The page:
> Back to seminars list

Seminar

Friday, December 14th, 2018
11h
Centre de Recherche - Paris - Amphith√©√Ętre Constant-Burg - 12 rue Lhomond, Paris 5e

The role of CD2AP in myeloid cells

We originally cloned CD2AP as an adaptor protein involved in immunological synapse formation in T lymphocytes.  However, the CD2AP knockout mouse, dies of nephrotic syndrome (kidney) and mutations in CD2AP are a risk factor for Alzheimer’s disease.  In addition, CD2AP is most highly expressed in myeloid cells. Our work over the last 20 years has focused on understanding the cell biological function of CD2AP focused on the role of CD2AP in regulating the actin cytoskeleton, its role in vesicular recycling and its role in controlling cell movement.

 

Speaker(s)

Andrey Shaw
Staff Scientist

Immunology-Oncology Department, Genentech (USA)

Invited by

Claire Hivroz
Domain 3 - U932 - Immunity and Cancer

Institut Curie

Ana-Maria Lennon
Domain 3 - U932 - Immunity and Cancer

Institut Curie

Contact

Claire Hivroz

Institut Curie

Ana-Maria Lennon

Institut Curie

Learn more

For 25 years, the major focus of my laboratory has been in signal transduction mechanisms with a major interest in protein kinases and pseudokinases. About 10% of the kinome are pseudokinases and we hypothesize that both pseudokinases and kinases have important non-catalytic functions. We hope that understanding the non-catalytic function of kinases and pseudokinases will lead to a better understanding of how they function and lead to insights into strategies to inhibit their function. We use a variety of tools including biochemistry, structural biology and mouse models to address these issues.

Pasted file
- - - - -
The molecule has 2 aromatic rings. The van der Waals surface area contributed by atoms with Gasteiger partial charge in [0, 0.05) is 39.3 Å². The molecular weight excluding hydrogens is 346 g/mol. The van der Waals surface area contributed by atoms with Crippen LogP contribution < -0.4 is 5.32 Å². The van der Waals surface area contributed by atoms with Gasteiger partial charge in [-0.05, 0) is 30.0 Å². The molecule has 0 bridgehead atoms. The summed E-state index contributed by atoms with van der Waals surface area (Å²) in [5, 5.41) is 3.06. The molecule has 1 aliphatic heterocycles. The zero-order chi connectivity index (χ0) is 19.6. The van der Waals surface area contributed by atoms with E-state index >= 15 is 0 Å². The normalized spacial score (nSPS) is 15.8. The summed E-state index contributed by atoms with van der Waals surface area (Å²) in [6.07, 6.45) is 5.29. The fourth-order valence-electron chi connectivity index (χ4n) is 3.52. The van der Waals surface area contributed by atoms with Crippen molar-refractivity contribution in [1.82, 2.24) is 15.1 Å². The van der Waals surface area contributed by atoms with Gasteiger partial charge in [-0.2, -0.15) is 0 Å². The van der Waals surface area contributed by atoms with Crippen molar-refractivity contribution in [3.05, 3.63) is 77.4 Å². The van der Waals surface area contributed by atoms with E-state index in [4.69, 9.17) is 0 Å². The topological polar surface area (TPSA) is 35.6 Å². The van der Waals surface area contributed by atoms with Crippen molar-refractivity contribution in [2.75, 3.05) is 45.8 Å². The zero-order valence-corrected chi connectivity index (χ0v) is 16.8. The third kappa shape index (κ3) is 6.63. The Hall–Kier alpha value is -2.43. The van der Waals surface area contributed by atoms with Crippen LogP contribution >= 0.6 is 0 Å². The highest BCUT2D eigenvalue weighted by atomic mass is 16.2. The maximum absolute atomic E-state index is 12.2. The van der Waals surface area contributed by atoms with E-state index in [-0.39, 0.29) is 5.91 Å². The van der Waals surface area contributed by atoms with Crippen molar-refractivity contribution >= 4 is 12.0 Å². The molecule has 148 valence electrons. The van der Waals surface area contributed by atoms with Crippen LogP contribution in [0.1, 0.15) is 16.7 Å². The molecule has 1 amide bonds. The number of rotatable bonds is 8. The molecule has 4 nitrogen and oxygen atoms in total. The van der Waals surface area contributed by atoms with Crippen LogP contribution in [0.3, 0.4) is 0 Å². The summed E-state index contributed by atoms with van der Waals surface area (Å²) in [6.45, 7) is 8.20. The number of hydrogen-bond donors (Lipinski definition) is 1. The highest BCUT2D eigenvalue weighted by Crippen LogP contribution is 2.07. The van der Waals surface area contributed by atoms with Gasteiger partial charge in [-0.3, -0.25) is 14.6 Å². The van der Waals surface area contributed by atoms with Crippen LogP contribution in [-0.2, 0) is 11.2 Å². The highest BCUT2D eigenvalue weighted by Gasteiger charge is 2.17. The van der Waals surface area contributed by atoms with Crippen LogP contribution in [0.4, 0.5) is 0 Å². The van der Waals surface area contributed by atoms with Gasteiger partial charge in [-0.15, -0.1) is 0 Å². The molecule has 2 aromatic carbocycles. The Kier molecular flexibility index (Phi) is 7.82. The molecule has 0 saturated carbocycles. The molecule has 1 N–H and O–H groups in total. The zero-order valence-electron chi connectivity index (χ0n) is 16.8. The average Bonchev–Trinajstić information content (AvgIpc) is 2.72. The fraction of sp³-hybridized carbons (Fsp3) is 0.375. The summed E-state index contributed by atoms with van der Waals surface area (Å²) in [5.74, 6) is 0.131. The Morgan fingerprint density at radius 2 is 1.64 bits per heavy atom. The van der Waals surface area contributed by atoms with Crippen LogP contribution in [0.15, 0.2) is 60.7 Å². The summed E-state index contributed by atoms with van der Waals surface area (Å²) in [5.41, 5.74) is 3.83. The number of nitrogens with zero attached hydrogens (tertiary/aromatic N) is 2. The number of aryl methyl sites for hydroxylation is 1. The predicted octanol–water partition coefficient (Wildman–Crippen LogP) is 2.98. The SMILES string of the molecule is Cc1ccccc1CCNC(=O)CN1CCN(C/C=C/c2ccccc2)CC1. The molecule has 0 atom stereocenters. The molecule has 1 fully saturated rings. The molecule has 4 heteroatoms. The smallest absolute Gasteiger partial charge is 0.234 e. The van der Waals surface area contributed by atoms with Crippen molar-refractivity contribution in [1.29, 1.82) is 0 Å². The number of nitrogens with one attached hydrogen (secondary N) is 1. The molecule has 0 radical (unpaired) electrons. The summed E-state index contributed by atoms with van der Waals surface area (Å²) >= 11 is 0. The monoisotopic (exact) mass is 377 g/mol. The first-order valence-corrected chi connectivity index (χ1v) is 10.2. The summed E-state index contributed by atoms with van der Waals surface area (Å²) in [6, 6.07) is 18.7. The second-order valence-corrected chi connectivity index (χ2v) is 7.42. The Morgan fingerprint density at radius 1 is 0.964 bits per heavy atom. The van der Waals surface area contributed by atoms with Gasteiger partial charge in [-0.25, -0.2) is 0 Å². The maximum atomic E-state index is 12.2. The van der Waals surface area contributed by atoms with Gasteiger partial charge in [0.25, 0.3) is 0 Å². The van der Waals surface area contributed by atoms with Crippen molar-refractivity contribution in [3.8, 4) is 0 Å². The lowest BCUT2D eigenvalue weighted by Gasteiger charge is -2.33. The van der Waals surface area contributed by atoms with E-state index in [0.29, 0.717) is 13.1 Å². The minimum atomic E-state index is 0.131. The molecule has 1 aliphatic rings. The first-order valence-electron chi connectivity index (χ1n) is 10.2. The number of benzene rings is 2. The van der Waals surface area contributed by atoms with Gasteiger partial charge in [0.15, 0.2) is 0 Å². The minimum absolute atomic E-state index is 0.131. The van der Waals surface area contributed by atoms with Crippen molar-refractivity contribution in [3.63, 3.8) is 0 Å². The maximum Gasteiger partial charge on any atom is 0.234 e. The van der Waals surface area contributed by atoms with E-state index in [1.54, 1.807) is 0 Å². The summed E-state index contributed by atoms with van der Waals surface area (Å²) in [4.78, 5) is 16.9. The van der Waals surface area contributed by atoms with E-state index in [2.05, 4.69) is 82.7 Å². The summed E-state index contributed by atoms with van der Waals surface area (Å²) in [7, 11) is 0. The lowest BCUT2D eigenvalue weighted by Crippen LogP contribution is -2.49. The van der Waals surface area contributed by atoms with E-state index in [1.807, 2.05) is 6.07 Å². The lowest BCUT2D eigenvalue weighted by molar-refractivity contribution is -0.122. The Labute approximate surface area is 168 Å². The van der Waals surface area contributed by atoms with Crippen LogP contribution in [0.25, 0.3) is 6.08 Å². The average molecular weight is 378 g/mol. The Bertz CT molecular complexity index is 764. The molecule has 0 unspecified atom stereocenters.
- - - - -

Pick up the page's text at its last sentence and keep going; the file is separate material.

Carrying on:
A second area of interest is using new imaging methods to visualize signaling processes in immune cells. Signal transduction is mainly studied biochemically as the average of thousands or millions of cells. We hope to interrogate signaling at the single cell level in vivo by developing mouse models that incorporate biosensors that would allow us to detect activation of multiple signaling events using state of the art, imaging techniques.

Lastly, because of a serendipitous finding in a knockout mouse, we have also had a serious interest in the molecular basis of chronic kidney diseases, a major unmet medical need. The ability to develop new treatments that ameliorate or attenuate kidney failure will require a better understanding of why and how kidneys fail. Our ideas include identifying genetic, environmental and cell biological triggers for cell death and injury in the kidney and developing methods/biomarkers for assessing kidney health and disease.